Girl Asleep finds truth in childish things
Adolescence is tough. This is a truth that cinema, since the invention of the teenager as a social category in the 1950s, has always acknowledged. Like each stage of the life cycle, adolescence has its own specific trials and tribulations – it is a time of confusion, experimentation, discovery, and fear. In films as disparate as Mean Girls (2004), Juno (2007), The Perks of Being a Wallflower (2012), The Virgin Suicides (1999), and The Year My Voice Broke (1987), to wake up in that liminal space between childhood and adulthood is imagined as a dark and perilous prospect.
In the quirky new Australian film, Girl Asleep, we meet Greta Driscoll (Bethany Whitmore) in the middle of this awakening. Greta is about to turn 15. She’s shy, which doesn’t make being at a new school and friendless, an easy task. The film opens with a shot that emphasises both Greta’s centrality to the narrative and her isolation from others. She’s seated alone on a bench, eating lunch, while other school kids cavort in the background. Enter Elliott (Harrison Feldman), the class geek, who’s keen to make a connection. He asks a lot of questions and declares that while being 14 is “good … 15 is going to herald the dawn of a new era.” By the end of lunch, Greta and Elliott are friends, and celebrate the occasion with pink doughnuts.
As Greta seems to be finding a safe nook in which to take shelter with Elliott, a trio of formidable sisters – Jade (Maiah Stewardson), Sapphire (Fiona Dawson) and Amber (Grace Dawson) – corners her in the bathroom. These mean girls claim to want Greta’s friendship – and advice about kissing boys, “more tongue or less?” – but we’ve seen enough teen movies to recognise the potential for humiliation to come. These sexual provocations are mostly performative and Greta exhibits curiosity and horror in equal parts.
Girl Asleep began life as a play developed and produced by the Windmill Theatre. It premiered as part of their trilogy for teenage audiences at the 2014 Adelaide Festival of Arts. The screenplay, like the play, is written by Matthew Whittet, he also appears as Greta’s father, Conrad. Director Rosemary Myers is the Windmill Theatre’s Artistic Director. Girl Asleep makes ample use of familiar tropes from teenage coming of age films – school as hell, the nerdy sidekick, the oversexed nemesis, the embarrassing parents, the sexually precocious older sister – but it’s memorable mostly for what it does differently. While its origins as a stage production are clear, the film’s art design employs a hyper-real colour palette and kitschy seventies aesthetic. A sequence in which party guests each arrives dancing to Sylvester’s disco hit ‘You Make Me Feel (Mighty Real)’ epitomises its surreal, immersive vibe.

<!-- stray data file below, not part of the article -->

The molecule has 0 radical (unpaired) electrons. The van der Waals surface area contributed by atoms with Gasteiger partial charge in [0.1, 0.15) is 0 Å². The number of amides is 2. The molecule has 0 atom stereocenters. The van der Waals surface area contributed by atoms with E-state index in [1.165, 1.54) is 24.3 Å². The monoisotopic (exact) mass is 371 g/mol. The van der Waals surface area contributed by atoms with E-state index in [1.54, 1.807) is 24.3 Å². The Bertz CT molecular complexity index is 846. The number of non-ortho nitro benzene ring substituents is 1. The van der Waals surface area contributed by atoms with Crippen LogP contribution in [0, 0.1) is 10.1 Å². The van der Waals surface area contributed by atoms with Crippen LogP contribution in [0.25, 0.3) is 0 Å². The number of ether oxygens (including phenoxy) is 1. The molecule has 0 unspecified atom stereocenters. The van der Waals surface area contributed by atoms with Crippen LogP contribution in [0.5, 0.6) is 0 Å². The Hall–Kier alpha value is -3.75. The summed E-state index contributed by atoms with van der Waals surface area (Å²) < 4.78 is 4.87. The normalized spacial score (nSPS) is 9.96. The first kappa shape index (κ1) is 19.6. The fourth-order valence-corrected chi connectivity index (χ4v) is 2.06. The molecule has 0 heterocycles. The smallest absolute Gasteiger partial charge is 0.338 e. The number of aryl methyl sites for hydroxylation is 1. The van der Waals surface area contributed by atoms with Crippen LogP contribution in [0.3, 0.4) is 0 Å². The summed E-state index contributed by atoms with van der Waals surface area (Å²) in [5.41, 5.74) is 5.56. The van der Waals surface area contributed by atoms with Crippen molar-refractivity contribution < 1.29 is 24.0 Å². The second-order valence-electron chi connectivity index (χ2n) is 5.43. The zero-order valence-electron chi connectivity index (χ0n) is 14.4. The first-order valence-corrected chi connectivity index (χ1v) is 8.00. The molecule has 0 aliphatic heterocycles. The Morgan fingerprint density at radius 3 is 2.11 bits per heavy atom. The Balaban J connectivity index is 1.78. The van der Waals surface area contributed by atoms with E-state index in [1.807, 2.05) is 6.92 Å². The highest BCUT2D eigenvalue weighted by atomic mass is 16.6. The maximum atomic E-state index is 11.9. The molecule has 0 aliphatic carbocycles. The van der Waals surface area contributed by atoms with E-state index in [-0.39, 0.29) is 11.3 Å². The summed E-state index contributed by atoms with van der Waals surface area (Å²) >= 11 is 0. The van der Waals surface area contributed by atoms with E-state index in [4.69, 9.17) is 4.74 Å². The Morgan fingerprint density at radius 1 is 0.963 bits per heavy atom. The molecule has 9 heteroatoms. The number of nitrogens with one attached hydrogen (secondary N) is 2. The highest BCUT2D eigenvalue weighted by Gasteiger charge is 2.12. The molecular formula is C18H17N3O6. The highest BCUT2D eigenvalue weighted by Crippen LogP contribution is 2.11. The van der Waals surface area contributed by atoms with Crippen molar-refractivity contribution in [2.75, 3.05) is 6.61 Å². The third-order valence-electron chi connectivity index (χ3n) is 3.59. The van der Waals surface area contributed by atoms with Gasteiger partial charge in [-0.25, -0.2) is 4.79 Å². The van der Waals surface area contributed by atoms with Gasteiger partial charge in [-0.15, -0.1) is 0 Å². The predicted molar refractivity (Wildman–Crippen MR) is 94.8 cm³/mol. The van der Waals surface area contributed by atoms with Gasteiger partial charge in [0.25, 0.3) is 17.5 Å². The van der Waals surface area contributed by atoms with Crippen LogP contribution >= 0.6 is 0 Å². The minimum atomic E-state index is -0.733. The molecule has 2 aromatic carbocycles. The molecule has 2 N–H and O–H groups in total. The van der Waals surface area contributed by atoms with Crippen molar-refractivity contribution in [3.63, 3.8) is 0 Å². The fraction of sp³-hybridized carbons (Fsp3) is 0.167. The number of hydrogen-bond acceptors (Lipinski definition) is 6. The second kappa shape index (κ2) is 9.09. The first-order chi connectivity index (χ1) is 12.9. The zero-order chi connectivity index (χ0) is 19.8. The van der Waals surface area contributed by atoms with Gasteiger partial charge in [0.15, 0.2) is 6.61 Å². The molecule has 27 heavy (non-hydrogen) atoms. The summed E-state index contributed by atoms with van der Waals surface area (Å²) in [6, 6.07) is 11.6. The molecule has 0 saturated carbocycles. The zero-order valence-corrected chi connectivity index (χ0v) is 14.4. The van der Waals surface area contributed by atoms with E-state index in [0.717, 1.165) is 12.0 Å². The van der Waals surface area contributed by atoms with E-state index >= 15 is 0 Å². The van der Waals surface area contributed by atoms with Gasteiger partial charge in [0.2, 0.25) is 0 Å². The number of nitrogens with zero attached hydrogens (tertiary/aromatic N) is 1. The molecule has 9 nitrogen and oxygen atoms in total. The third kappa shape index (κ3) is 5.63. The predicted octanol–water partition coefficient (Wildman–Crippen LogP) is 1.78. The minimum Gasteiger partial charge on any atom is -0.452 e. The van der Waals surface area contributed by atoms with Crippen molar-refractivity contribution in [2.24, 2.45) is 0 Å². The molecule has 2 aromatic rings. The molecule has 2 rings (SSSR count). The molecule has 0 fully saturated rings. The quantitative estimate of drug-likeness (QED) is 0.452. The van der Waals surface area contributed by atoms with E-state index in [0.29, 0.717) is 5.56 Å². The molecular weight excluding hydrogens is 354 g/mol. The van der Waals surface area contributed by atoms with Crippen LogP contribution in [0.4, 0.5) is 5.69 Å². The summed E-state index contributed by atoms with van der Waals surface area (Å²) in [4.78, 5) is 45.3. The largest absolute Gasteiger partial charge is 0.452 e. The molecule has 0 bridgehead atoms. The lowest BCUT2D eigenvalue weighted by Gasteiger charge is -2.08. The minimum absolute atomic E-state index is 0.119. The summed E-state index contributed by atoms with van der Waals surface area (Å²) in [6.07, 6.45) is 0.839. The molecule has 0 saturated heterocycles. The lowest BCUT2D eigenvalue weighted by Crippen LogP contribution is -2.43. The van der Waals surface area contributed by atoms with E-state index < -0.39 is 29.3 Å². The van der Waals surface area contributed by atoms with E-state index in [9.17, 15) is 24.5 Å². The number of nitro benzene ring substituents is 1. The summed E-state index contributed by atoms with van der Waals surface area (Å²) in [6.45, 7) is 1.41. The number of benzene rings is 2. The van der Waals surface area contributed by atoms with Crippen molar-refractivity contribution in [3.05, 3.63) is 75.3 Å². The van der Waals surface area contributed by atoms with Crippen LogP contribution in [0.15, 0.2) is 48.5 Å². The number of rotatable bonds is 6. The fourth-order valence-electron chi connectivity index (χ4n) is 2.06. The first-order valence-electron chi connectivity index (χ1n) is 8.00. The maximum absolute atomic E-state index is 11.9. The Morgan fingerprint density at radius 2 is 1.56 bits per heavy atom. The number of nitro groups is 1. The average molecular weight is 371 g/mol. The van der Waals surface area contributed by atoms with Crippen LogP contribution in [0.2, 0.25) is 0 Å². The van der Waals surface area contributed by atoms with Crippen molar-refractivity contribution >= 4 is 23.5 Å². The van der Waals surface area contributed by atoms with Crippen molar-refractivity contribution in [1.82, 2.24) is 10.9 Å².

Greta’s growing pains coalesce around the 15th birthday party she reluctantly agrees to let her parents throw for her with her entire class in attendance. Her mum, Janet (Amber McMahon), believes it is Greta’s time to wake up, to emerge from her shell, and buys her a pretty pink dress to kickstart her transformation. But Greta isn’t comfortable in dresses, or as the centre of attention; she’s most comfortable in the private sanctuary of her bedroom, surrounded by her stuff, including a plastic horse collection and letters from her pen pal. She’s most comfortable with the childish things that society tells her she’ll need to abandon in order to grow up.
Girl Asleep excavates one girl’s specific psychological landscape. Too many teen films are concerned with ageing kids up, with pointing them towards adulthood with a sense of urgency. But Greta’s journey is distinct for its focus on the unconscious, and for revealing the very real, ongoing tension between growth and regression. Where many teen films position the protagonist looking outward, stepping outside of what is expected and known in an attempt to taste and experience it all, Greta journeys inwards. It’s a somewhat surreal adventure, but one always anchored by a recognisable emotional landscape.
And yet even as she lies sleeping, Greta isn’t a passive figure in this landscape. She’s an active dreamer. When she escapes her party – after humiliation at the hands of the three mean sisters finally, cruelly arrives – it’s into her bedroom and into her dreams where she is in control. An electric spark from her beloved music box precipitates a dream sequence that propels Greta deep into the nightmarish forest that adjoins her house, in pursuit of the music box, which has been commandeered by a strange creature with a papier-mâché head.
The sexual symbolism of both the forest and the box are evident; the box might also be viewed as the locus of secrets reminiscent of the blue box that appears in David Lynch’s Mulholland Drive (2011). In the forest, Greta encounters versions of people in her life that challenge her sense of the world and her place in it, including a French singer who looks just like her sister’s boyfriend, Adam (Eamon Farren), and offers to “deflower” her. But it is the final encounter, when the music box is finally returned that has the most profound impact – a simultaneous embrace of the magic of youth and a mourning for its inevitable loss.
Girl Asleep is an inventive and entertaining approach to a genre that often offers little challenge to accepted knowledge about adolescence and the strain of growing up. And it’s an important reminder, at a time when girls are increasingly sexualised and hurried into womanhood, that holding onto those things that made our hearts swell as children, might just be the greatest liberation of all.